Imaging with Quantum Light SourceCustomer Stories

Dr. Markus Gräfe
MSc. Marta Gilaberte-Basset

Optical Quantum Technologies
Fraunhofer Institute for Optics and Precision Engineering

Background

Dr. Gräfe and Ms Gilaberte-Basset’s research and development centres around quantum imaging light sources. The group is currently building a new light source that will make use of quantum imaging to permit excitation of samples in the UV range, whilst detecting in the visible range, through the manipulation of correlated photons.

The new light source offers promise for applications in cell biology due to the necessity for imaging at 400 nm in the UV coupled with the lower available QE in this range. Once developed, the new light source will permit imaging of a subject with UV light, whilst permitting detection in the 800 nm region where camera QE is much higher. The light source is based on a photon pair source, which permits the generation of correlated photon pairs. One of the photons is at 396 nm and the other is at 810 nm, one photon interacts with the object whilst the other is sent to the detector. The quantum nature of the correlated photons permits detection at the camera.

Once developed and optimized, the system will then be tested with optical setups to see how useful it may be for biological imaging in custom imaging setups.

Figure 1 A high-magnification Prime BSI image of the photon-pair illumination system.

Challenge

The light source is in the early stages of development and so Ms Gilaberte-Basset is currently testing the performance of the light source in the visible ranges before moving on to the more challenging UV wavelengths.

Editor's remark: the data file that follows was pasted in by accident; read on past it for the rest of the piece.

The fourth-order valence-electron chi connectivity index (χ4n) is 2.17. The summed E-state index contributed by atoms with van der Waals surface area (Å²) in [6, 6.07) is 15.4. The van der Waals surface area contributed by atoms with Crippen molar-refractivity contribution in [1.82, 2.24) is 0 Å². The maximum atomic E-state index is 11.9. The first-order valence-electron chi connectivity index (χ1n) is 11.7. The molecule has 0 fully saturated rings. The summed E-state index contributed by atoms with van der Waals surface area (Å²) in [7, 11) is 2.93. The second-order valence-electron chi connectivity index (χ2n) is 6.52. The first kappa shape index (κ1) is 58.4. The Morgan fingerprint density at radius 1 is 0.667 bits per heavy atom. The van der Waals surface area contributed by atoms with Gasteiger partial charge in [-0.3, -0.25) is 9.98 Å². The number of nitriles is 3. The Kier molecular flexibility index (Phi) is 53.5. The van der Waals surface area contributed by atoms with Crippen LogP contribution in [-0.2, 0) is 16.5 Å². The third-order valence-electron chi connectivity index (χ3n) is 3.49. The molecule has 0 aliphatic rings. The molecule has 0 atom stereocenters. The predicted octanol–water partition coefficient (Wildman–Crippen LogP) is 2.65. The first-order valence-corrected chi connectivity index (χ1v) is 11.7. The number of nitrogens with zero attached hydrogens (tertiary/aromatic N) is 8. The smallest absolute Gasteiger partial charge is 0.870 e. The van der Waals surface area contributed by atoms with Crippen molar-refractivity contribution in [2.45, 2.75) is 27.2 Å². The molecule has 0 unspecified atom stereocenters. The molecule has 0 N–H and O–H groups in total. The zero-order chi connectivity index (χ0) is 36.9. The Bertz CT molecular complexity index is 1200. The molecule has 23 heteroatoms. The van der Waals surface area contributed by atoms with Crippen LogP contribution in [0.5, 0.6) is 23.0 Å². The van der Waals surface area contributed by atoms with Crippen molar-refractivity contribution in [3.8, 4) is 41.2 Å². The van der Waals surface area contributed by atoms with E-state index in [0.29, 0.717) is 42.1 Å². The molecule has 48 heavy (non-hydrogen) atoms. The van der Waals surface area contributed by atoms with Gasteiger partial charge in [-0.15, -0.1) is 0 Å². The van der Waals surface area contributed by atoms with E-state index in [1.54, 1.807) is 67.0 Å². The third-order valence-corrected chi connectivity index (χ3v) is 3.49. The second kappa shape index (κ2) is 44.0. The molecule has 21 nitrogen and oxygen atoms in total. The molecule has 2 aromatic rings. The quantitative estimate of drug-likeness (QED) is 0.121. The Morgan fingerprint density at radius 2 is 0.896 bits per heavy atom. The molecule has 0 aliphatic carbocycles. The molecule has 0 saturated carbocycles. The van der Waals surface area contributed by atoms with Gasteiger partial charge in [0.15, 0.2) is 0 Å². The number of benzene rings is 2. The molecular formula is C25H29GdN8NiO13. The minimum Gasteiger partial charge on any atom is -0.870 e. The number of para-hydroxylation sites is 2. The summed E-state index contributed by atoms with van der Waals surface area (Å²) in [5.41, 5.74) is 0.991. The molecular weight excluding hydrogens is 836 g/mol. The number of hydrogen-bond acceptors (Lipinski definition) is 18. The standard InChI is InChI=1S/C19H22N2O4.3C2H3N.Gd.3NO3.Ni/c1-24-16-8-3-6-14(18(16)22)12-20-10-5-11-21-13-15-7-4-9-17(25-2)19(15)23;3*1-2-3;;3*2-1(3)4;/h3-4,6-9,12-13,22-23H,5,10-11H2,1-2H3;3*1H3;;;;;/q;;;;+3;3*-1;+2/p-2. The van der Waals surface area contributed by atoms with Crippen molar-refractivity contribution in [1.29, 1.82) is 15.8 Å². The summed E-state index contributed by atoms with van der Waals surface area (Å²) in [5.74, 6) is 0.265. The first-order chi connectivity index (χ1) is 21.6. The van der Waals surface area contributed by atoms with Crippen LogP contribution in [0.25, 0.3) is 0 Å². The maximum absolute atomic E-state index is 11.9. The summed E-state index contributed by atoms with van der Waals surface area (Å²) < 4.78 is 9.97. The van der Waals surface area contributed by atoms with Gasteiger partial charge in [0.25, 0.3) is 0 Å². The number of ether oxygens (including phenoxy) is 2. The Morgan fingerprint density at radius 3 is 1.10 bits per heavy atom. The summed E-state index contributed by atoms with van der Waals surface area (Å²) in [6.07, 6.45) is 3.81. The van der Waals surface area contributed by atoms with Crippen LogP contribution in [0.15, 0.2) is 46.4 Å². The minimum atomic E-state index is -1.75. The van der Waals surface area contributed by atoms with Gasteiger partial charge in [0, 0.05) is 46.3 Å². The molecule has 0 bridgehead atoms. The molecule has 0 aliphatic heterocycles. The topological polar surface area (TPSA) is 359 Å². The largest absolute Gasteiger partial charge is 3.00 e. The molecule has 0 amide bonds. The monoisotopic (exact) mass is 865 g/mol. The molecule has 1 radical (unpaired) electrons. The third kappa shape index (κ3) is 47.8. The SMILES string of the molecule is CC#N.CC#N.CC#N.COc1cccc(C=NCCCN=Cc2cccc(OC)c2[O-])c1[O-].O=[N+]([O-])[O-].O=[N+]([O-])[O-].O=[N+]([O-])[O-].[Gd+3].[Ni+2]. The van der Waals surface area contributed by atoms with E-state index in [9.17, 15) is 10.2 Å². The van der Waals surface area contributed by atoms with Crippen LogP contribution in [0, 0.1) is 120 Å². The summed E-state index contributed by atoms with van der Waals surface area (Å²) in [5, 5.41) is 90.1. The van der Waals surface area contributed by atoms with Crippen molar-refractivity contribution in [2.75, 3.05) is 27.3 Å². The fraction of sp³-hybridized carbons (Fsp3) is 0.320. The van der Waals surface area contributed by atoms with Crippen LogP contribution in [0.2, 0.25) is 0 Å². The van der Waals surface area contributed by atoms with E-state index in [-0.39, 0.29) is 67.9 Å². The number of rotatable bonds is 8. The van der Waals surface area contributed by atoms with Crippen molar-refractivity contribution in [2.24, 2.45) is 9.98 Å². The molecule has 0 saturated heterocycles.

Ms Gilaberte-Basset told us: “We require a camera to check the performance of our light source. To do this, one of the samples we use consists of an opaque sheet that contains holes to allow light through, and we then assess the contrast using the camera. We have several different patterns of sample with differing hole size so that we can check how good the source is and how good is the resolution is.”

The system inherently delivers extremely low light which is essential in order to not damage the samples when illuminating with UV light, and therefore sensitivity is very important. Ms Gilaberte-Basset told us, “We were previously using an EMCCD camera to test the light source as we thought it was necessary for the sensitivity, but after checking that the imaging system is efficient enough, we replaced the EMCCD with the sCMOS which offers higher resolution due to the smaller pixel size.”

The pixel size of the Prime BSI is great, it has much smaller pixels compared to an EMCCD so it can give us much better resolution which has been a huge benefit to us. The camera itself is also much smaller which is ideal for making the system more compact

Solution

The group is now using the Teledyne Photometrics Prime BSI to check the efficiency of their light source. Ms Gilaberte-Basset shared, “We checked the system with the Prime BSI and it worked perfectly. One thing that is very important is that we want to bring the system to market. This means that if it can be more compact, robust and cost effective it is better for us.”

She went on to say: “The pixel size of the Prime BSI is great. It has much smaller pixels compared to an EMCCD so it can give us much better resolution which has been a huge benefit to us. The camera itself is also much smaller which is ideal for making the system more compact. The image we get out of the sCMOS is much better if we are checking small features, and we can get very fast acquisitions that allow us to record videos with the camera.”